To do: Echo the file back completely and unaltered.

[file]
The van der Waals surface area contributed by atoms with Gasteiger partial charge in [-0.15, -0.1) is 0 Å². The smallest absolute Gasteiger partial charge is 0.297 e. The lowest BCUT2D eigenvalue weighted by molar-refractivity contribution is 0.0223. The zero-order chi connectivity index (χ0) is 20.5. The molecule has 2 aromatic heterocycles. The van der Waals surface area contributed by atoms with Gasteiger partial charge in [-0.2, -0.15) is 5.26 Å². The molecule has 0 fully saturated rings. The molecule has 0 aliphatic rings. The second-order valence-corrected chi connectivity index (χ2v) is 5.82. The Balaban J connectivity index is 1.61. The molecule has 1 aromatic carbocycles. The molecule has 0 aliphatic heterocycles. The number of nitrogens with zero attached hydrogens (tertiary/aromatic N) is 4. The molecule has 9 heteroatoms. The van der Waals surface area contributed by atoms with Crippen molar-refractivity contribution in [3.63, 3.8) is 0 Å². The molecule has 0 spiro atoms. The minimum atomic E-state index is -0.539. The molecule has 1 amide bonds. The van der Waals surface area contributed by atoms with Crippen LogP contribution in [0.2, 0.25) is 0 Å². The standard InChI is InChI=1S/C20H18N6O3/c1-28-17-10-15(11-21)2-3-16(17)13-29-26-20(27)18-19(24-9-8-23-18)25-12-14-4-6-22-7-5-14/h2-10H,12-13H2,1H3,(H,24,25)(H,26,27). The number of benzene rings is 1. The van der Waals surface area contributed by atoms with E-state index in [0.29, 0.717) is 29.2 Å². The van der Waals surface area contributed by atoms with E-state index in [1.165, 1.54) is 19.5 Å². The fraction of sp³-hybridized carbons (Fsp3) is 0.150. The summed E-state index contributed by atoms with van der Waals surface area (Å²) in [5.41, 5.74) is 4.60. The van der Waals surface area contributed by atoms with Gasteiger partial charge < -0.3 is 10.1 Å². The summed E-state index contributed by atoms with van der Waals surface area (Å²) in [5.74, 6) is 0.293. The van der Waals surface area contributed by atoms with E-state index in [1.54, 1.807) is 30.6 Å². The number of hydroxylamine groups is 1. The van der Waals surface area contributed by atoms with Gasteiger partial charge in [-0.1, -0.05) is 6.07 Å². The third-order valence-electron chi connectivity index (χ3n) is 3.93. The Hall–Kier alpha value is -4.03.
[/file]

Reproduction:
The van der Waals surface area contributed by atoms with Gasteiger partial charge in [-0.15, -0.1) is 0 Å². The smallest absolute Gasteiger partial charge is 0.297 e. The lowest BCUT2D eigenvalue weighted by molar-refractivity contribution is 0.0223. The zero-order chi connectivity index (χ0) is 20.5. The molecule has 2 aromatic heterocycles. The van der Waals surface area contributed by atoms with Gasteiger partial charge in [-0.2, -0.15) is 5.26 Å². The molecule has 0 fully saturated rings. The molecule has 0 aliphatic rings. The second-order valence-corrected chi connectivity index (χ2v) is 5.82. The Balaban J connectivity index is 1.61. The molecule has 1 aromatic carbocycles. The molecule has 0 aliphatic heterocycles. The number of nitrogens with zero attached hydrogens (tertiary/aromatic N) is 4. The molecule has 9 heteroatoms. The van der Waals surface area contributed by atoms with Crippen molar-refractivity contribution in [3.63, 3.8) is 0 Å². The molecule has 0 spiro atoms. The minimum atomic E-state index is -0.539. The molecule has 1 amide bonds. The van der Waals surface area contributed by atoms with Crippen LogP contribution in [0.2, 0.25) is 0 Å². The standard InChI is InChI=1S/C20H18N6O3/c1-28-17-10-15(11-21)2-3-16(17)13-29-26-20(27)18-19(24-9-8-23-18)25-12-14-4-6-22-7-5-14/h2-10H,12-13H2,1H3,(H,24,25)(H,26,27). The number of benzene rings is 1. The van der Waals surface area contributed by atoms with E-state index in [0.29, 0.717) is 29.2 Å². The van der Waals surface area contributed by atoms with E-state index in [1.165, 1.54) is 19.5 Å². The fraction of sp³-hybridized carbons (Fsp3) is 0.150. The summed E-state index contributed by atoms with van der Waals surface area (Å²) in [5.41, 5.74) is 4.60. The van der Waals surface area contributed by atoms with Gasteiger partial charge < -0.3 is 10.1 Å². The summed E-state index contributed by atoms with van der Waals surface area (Å²) in [5.74, 6) is 0.293. The van der Waals surface area contributed by atoms with E-state index in [1.54, 1.807) is 30.6 Å². The number of hydroxylamine groups is 1. The van der Waals surface area contributed by atoms with Gasteiger partial charge in [-0.1, -0.05) is 6.07 Å². The third-order valence-electron chi connectivity index (χ3n) is 3.93. The Hall–Kier alpha value is -4.03.